We all want dignity, to feel we have the esteem of others, to feel that we are important and have influence.  Few of us wish to live in obscurity or feel insignificant, and no one wants to feel mediocre.  Prestige is the level of respect at which one is regarded by others. 

Distinction can bring prestige.  Awards, such as the Nobel, an Oscar, Employee of the Month, Customer of the Month, and MVP can elevate our standing in the eyes of others.  Prizes also offer prestige.  Sales awards offer prestige.  And what do many sales reps do after they win an annual sales award?  They win it again next year, or get darn close! 

It is natural to want some proof of achievement, some way to look back and simply show someone what we did.  My elder daughter, Sofia, feels prestige from earning her black belt in Tang Soo Do; younger daughter, Ella, feels prestige from the kudos she gets on her art projects and witty rhyming.  Heck, I still have my Little League baseball trophies (I’m not presently displaying them but I might, and I sure did back in the day).   

For wins and grins, be ears and cheers.  Sharing the credit leads to more credit to share.  Give kudos.  Prominence is good in the right doses.  A little deserved fame can start a progress flame.  We could all use a pat on the back. And it feels just as good to give someone else’s back a pat.  As Samuel Goldwyn, the G in MGM, said, “When someone does something good, applaud!  You will make two people happy.”  Get a boost from being the boost.  

Help people feel they have game, and help them celebrate that game.  The recognition does not have to be complicated or even have an earth-shattering “WOW” factor.  One of my favorite restaurants, The Bavarian Grill (BavarianGrill.com) in Plano, Texas, does something cool enough and it’s simple.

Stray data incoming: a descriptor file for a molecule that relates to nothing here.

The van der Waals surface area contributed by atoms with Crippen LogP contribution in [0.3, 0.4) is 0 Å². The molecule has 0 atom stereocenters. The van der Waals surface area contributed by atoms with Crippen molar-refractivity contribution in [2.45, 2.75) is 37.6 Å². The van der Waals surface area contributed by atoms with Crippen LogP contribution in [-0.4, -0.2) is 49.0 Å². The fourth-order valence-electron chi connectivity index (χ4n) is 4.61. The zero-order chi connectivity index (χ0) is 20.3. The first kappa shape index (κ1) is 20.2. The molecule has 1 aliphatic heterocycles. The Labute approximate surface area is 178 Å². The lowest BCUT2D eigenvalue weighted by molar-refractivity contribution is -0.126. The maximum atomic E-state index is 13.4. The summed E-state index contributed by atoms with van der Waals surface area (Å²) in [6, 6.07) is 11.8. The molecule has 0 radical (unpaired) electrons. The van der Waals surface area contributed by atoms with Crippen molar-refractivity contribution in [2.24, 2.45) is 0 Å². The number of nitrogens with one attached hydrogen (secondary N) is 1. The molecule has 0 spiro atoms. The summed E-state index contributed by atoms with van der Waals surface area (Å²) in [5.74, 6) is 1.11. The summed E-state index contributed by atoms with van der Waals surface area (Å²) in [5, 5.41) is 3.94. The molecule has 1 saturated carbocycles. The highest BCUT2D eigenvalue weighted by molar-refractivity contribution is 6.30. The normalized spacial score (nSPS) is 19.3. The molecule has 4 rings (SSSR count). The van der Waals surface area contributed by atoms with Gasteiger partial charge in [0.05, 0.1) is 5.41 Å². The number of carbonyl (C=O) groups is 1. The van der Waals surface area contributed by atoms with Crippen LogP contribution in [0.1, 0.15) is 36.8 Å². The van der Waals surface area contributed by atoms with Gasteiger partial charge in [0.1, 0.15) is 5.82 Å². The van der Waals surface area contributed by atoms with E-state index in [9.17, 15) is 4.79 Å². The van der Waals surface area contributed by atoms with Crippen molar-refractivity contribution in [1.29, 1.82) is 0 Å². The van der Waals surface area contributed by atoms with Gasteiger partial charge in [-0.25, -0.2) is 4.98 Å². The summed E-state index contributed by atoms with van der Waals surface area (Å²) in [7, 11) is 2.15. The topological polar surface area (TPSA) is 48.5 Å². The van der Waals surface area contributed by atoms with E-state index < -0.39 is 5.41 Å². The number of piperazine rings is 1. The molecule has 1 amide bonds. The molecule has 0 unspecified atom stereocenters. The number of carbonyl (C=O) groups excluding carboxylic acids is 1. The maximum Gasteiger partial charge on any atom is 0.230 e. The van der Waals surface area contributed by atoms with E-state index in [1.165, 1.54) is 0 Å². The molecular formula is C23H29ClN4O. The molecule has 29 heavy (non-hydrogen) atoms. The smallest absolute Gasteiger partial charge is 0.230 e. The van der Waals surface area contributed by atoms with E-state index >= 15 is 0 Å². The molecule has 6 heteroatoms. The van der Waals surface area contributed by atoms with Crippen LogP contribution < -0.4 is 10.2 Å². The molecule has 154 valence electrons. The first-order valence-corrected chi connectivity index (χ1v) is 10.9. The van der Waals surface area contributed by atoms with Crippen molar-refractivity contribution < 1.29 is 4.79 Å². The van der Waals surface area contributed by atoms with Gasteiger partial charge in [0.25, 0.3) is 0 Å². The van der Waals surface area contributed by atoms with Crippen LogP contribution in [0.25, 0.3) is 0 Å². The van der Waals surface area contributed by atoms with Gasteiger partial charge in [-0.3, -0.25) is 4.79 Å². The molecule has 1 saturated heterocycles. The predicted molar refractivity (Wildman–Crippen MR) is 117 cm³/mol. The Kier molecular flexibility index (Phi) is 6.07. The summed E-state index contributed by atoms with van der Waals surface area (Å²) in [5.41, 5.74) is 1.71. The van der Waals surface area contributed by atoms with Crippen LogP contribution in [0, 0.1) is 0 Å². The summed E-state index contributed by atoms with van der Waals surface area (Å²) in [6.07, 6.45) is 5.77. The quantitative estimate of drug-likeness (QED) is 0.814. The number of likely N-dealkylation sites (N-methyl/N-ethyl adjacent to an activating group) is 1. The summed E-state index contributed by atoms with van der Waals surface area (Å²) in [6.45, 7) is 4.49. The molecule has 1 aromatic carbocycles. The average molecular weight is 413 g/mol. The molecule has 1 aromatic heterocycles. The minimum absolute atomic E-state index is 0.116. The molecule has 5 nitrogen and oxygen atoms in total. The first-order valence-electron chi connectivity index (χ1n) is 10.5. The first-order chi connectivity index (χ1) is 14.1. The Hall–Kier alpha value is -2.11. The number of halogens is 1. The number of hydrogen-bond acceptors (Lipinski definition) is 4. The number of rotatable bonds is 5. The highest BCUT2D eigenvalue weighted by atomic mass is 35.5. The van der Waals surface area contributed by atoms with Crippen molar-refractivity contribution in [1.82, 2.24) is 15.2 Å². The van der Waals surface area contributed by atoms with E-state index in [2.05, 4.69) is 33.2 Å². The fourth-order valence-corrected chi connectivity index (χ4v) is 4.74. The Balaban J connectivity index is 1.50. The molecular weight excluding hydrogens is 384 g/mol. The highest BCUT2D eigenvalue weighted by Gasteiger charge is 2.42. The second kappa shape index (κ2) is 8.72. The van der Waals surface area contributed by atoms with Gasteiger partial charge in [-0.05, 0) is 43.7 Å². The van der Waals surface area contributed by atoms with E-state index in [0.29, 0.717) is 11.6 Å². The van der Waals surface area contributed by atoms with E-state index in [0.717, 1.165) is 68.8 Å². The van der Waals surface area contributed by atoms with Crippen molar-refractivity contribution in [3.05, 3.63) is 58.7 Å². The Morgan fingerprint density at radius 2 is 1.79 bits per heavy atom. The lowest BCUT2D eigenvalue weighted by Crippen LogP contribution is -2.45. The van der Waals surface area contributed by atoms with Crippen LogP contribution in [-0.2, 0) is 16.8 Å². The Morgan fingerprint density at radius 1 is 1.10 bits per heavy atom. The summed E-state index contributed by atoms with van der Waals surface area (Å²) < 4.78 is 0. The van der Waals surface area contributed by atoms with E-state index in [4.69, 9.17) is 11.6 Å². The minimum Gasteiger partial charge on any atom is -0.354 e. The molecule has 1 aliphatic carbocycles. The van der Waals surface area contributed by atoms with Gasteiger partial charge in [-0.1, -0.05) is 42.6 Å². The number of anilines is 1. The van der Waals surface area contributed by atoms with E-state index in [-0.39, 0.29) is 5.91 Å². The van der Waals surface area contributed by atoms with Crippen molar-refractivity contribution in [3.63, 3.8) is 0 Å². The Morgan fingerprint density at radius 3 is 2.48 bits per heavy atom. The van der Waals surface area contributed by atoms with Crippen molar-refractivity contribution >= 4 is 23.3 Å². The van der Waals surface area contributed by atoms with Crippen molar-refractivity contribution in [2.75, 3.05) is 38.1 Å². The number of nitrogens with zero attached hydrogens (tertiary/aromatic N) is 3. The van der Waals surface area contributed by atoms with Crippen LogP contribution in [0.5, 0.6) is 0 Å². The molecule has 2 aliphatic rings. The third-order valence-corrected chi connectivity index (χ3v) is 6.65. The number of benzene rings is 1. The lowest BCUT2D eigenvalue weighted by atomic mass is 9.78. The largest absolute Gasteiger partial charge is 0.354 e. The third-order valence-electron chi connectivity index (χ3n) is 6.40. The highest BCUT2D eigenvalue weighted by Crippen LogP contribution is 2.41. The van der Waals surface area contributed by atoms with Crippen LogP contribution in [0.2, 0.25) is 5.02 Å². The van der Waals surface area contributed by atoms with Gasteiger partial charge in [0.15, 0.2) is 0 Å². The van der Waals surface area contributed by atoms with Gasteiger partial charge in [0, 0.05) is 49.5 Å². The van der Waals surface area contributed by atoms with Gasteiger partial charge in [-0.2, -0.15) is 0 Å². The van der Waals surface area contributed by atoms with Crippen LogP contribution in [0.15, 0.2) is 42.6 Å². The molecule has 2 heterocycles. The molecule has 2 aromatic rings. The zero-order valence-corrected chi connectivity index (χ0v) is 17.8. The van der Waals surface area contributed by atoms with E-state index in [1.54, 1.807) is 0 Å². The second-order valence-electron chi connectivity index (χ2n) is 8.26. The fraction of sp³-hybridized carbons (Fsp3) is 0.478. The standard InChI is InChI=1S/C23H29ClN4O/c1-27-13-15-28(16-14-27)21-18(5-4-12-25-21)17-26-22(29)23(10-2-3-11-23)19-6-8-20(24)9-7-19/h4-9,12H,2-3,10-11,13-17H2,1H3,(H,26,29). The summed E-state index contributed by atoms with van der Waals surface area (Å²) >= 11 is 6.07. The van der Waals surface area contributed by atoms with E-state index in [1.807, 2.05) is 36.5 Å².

They created a Stein Club that offers patrons the opportunity to earn a stein (ceramic beer mug) with the patron’s name emblazoned on it.  The patrons have their choice of taking their personalized stein home or having it hang on the walls of the Bavarian Grill’s Biergärten (beer garden).  Most choose the second option and feel some prestige in having a stein with their name on it displayed in the beer garden. (I know I do.)

However, I am not only talking about awards.  Praise works, too.  Compliments can offer prestige and a mental leg up.    Express a sincere compliment, even on little stuff. 

“I like your hair.” 

“Cool shoes.”   

“Good show.”

The Origin of a Leg Up:

Our idiom “leg up” comes from receiving help when getting on a horse. Someone cups their hands, the rider puts his or her foot in there, and the helper lifts the rider up as the rider throws the other leg up and over the horse.

Contributed by:  Dean Lindsay, Award Winning Speaker and Author of The Progress Challenge & Co-Author of Stepping Stones to Success   

Dean Lindsay, Sales and Leadership Speaker

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